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  Table of Contents    
Year : 2012  |  Volume : 14  |  Issue : 61  |  Page : 315-320
Open-plan office noise: The susceptibility and suitability of different cognitive tasks for work in the presence of irrelevant speech

Environmental Psychology, Faculty of Engineering and Sustainable Development, University of Gävle, SE-801 76 Gävle, Sweden

Click here for correspondence address and email
Date of Web Publication19-Dec-2012

The aim of the present study was to test which tasks are suitable for work in open-plan offices according to how susceptible they are to disruption produced by the mere presence of irrelevant speech. The tasks were chosen to tap fundamental capacities of office work involving: search for relevant information, remembering material, counting, and generation of words. The hypothesis was that tasks requiring semantic processing should be impaired by irrelevant speech. To determine the magnitude of performance decrease, two sound conditions (quiet, irrelevant speech) were compared. The results showed that tasks based on episodic short-term-memory and rehearsal of the presented material were more sensitive to disruption by irrelevant speech than tasks which did not require rehearsal or were based on long-term memory retrieval. The present study points to the inappropriateness of tasks, such as information search and remembering of material, for work environments within which irrelevant speech is ubiquitous.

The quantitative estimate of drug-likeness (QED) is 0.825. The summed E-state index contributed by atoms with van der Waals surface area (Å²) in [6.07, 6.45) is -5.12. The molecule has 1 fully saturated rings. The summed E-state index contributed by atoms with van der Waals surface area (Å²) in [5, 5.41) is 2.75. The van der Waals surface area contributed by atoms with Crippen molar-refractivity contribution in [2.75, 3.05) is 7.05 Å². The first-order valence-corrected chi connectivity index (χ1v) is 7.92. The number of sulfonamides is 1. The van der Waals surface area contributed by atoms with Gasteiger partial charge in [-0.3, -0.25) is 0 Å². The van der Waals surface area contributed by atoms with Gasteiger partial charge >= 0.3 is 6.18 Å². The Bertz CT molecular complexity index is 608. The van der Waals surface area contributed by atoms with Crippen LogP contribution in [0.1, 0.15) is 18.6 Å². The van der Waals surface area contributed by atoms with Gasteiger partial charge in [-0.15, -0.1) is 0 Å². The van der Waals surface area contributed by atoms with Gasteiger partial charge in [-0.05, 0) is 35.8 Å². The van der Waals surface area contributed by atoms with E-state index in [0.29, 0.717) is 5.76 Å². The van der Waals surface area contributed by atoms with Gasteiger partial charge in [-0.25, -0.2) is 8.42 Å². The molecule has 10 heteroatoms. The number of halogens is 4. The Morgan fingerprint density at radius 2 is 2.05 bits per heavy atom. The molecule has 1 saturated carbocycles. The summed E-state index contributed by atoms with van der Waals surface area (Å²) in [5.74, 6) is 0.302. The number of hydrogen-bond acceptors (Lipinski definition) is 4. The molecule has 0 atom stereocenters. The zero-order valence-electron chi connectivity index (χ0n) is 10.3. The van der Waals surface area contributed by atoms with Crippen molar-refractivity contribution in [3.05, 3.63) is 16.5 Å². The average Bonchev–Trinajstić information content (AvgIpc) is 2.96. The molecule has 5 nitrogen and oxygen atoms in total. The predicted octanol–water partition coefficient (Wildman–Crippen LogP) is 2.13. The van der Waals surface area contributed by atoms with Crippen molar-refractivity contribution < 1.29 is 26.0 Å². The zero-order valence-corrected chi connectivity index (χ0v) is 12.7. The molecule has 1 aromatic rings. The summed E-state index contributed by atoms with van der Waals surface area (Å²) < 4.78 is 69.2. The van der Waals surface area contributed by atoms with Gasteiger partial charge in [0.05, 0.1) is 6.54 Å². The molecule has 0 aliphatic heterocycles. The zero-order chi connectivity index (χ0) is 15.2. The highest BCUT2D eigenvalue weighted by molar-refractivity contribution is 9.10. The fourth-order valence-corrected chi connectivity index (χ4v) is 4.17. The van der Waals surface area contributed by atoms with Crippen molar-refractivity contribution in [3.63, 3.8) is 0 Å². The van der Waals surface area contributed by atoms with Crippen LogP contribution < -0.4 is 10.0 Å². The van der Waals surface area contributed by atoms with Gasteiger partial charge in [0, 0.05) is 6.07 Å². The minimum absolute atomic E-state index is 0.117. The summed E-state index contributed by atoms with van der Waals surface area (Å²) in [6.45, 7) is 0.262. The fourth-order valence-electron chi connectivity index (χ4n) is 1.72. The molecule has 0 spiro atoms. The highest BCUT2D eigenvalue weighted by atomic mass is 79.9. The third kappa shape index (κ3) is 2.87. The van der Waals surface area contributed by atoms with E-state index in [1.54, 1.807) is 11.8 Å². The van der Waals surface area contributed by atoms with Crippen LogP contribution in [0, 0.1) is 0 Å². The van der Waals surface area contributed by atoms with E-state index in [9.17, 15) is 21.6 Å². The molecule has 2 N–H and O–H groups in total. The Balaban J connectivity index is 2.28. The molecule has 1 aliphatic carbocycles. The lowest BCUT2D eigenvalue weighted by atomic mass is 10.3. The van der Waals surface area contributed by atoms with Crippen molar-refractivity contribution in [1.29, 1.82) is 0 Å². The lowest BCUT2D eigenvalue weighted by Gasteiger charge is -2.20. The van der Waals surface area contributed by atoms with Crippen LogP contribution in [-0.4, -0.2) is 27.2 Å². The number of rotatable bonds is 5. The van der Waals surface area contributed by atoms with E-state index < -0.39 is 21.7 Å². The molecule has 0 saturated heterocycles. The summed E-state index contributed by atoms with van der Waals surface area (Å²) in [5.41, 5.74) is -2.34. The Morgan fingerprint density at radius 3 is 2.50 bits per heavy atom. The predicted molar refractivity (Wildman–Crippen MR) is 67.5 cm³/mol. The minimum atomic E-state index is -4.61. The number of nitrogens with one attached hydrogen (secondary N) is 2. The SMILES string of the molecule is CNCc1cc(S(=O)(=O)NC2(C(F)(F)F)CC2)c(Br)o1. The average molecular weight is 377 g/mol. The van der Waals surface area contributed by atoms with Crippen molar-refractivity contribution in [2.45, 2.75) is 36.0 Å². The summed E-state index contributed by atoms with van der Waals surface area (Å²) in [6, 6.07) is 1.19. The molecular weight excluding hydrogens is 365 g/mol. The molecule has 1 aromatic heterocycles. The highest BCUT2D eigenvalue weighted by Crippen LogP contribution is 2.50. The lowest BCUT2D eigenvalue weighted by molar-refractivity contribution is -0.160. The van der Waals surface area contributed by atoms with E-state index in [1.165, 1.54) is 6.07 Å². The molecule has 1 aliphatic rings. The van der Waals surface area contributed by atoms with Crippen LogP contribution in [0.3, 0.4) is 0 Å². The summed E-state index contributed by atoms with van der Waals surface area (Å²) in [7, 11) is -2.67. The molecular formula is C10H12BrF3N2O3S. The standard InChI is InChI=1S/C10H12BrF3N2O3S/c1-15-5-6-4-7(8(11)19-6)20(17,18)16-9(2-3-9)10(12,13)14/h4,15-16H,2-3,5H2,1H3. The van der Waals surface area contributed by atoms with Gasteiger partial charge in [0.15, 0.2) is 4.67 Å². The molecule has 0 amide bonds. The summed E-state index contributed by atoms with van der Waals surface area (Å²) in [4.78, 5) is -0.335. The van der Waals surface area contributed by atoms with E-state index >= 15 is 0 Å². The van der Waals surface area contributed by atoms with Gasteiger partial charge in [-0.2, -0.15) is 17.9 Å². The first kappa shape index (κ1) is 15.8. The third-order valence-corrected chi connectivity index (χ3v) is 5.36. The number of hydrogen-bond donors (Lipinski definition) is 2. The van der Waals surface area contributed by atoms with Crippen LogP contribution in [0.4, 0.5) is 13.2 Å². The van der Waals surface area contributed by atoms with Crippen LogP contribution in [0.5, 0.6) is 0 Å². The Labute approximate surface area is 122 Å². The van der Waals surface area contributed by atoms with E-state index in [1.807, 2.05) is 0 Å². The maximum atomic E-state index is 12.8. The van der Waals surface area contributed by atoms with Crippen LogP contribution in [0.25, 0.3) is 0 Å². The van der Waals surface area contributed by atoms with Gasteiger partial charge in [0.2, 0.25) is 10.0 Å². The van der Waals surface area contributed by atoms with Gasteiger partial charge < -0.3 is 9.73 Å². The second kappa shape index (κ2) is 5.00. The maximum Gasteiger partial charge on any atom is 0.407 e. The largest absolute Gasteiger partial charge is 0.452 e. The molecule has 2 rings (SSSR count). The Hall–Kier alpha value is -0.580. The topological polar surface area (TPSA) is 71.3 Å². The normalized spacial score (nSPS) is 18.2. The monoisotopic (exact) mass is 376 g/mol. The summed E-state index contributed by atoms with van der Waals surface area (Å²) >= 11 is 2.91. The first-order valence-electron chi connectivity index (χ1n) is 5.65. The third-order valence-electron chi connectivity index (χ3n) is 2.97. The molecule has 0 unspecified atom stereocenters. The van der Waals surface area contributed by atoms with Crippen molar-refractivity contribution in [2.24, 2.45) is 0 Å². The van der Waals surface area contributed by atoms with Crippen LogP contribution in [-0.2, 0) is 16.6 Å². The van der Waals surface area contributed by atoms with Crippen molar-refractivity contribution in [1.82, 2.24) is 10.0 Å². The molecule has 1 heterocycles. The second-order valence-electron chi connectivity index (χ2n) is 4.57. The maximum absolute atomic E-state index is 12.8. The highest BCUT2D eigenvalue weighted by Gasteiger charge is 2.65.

Keywords: Long-term memory, noise, semantic auditory distraction, working memory

How to cite this article:
Jahncke H. Open-plan office noise: The susceptibility and suitability of different cognitive tasks for work in the presence of irrelevant speech. Noise Health 2012;14:315-20

How to cite this URL:
Jahncke H. Open-plan office noise: The susceptibility and suitability of different cognitive tasks for work in the presence of irrelevant speech. Noise Health [serial online] 2012 [cited 2023 Dec 6];14:315-20. Available from: https://www.noiseandhealth.org/text.asp?2012/14/61/315/104901

  Introduction Top

There is a widespread concern for how undesired sounds in offices affect cognition and performance. [1],[2] Many noise sources are potentially disruptive; however, several studies have shown that irrelevant speech from colleagues is the most troublesome, especially for performance and perceived disturbance in open-plan offices. [3] In addition, there are studies which indicate that some tasks are more affected by irrelevant speech than others. [4],[5] The aim of this study is to further specify which tasks are more-as compared to less-sensitive to disruption via irrelevant speech. This may give an indication of which tasks are suitable or inappropriate to work with in open-plan offices as these designs promote noisy work environments.

Several studies have shown that reading comprehension, [6],[7] information search, [5] recall of previously presented semantic information [8,9] and writing processes, [10] which all require semantic processing (i.e., processing of meaning), are detrimentally affected by irrelevant speech. This outcome is commonly explained as a cognitive conflict between the automatic semantic processing of irrelevant background speech and the simultaneous semantic processing of those tasks. [11],[12] Support for the automatic semantic processing of speech sounds, even if the sound is unattended, comes from both neuroscientific [13] and behavioral [14] studies.